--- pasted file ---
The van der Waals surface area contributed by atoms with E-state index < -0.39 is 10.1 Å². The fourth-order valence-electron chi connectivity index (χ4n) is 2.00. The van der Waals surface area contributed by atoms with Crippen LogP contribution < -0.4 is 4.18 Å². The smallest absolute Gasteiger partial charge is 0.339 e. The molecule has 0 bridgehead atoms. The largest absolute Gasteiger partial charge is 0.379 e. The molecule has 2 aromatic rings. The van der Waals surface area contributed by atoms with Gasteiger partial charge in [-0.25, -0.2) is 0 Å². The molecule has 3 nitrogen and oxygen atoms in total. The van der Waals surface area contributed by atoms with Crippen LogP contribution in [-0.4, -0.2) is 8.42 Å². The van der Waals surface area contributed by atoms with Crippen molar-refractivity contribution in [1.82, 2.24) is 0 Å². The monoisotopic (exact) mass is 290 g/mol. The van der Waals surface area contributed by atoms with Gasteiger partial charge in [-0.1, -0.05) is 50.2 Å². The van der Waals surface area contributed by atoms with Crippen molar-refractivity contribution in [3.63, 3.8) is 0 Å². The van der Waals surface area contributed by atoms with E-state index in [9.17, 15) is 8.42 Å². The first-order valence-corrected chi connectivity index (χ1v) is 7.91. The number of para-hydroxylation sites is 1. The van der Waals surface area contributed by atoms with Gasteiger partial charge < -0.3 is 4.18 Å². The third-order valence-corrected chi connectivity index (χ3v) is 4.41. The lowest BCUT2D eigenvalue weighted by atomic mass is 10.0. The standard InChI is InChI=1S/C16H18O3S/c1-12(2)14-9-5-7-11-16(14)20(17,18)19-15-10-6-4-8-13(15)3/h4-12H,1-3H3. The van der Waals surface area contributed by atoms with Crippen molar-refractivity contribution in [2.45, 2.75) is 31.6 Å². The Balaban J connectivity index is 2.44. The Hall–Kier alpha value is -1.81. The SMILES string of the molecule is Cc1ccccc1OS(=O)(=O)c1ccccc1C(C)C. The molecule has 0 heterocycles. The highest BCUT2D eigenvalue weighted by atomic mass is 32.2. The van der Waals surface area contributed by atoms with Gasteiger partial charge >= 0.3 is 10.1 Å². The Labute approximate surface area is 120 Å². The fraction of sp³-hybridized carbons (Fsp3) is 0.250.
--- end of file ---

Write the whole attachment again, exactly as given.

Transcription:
The van der Waals surface area contributed by atoms with E-state index < -0.39 is 10.1 Å². The fourth-order valence-electron chi connectivity index (χ4n) is 2.00. The van der Waals surface area contributed by atoms with Crippen LogP contribution < -0.4 is 4.18 Å². The smallest absolute Gasteiger partial charge is 0.339 e. The molecule has 0 bridgehead atoms. The largest absolute Gasteiger partial charge is 0.379 e. The molecule has 2 aromatic rings. The van der Waals surface area contributed by atoms with Gasteiger partial charge in [-0.25, -0.2) is 0 Å². The molecule has 3 nitrogen and oxygen atoms in total. The van der Waals surface area contributed by atoms with Crippen LogP contribution in [-0.4, -0.2) is 8.42 Å². The van der Waals surface area contributed by atoms with Crippen molar-refractivity contribution in [1.82, 2.24) is 0 Å². The monoisotopic (exact) mass is 290 g/mol. The van der Waals surface area contributed by atoms with Gasteiger partial charge in [-0.1, -0.05) is 50.2 Å². The van der Waals surface area contributed by atoms with Crippen molar-refractivity contribution in [3.63, 3.8) is 0 Å². The van der Waals surface area contributed by atoms with E-state index in [9.17, 15) is 8.42 Å². The first-order valence-corrected chi connectivity index (χ1v) is 7.91. The number of para-hydroxylation sites is 1. The van der Waals surface area contributed by atoms with Gasteiger partial charge < -0.3 is 4.18 Å². The third-order valence-corrected chi connectivity index (χ3v) is 4.41. The lowest BCUT2D eigenvalue weighted by atomic mass is 10.0. The standard InChI is InChI=1S/C16H18O3S/c1-12(2)14-9-5-7-11-16(14)20(17,18)19-15-10-6-4-8-13(15)3/h4-12H,1-3H3. The van der Waals surface area contributed by atoms with Crippen molar-refractivity contribution in [2.45, 2.75) is 31.6 Å². The Balaban J connectivity index is 2.44. The Hall–Kier alpha value is -1.81. The SMILES string of the molecule is Cc1ccccc1OS(=O)(=O)c1ccccc1C(C)C. The molecule has 0 heterocycles. The highest BCUT2D eigenvalue weighted by atomic mass is 32.2. The van der Waals surface area contributed by atoms with Gasteiger partial charge >= 0.3 is 10.1 Å². The Labute approximate surface area is 120 Å². The fraction of sp³-hybridized carbons (Fsp3) is 0.250.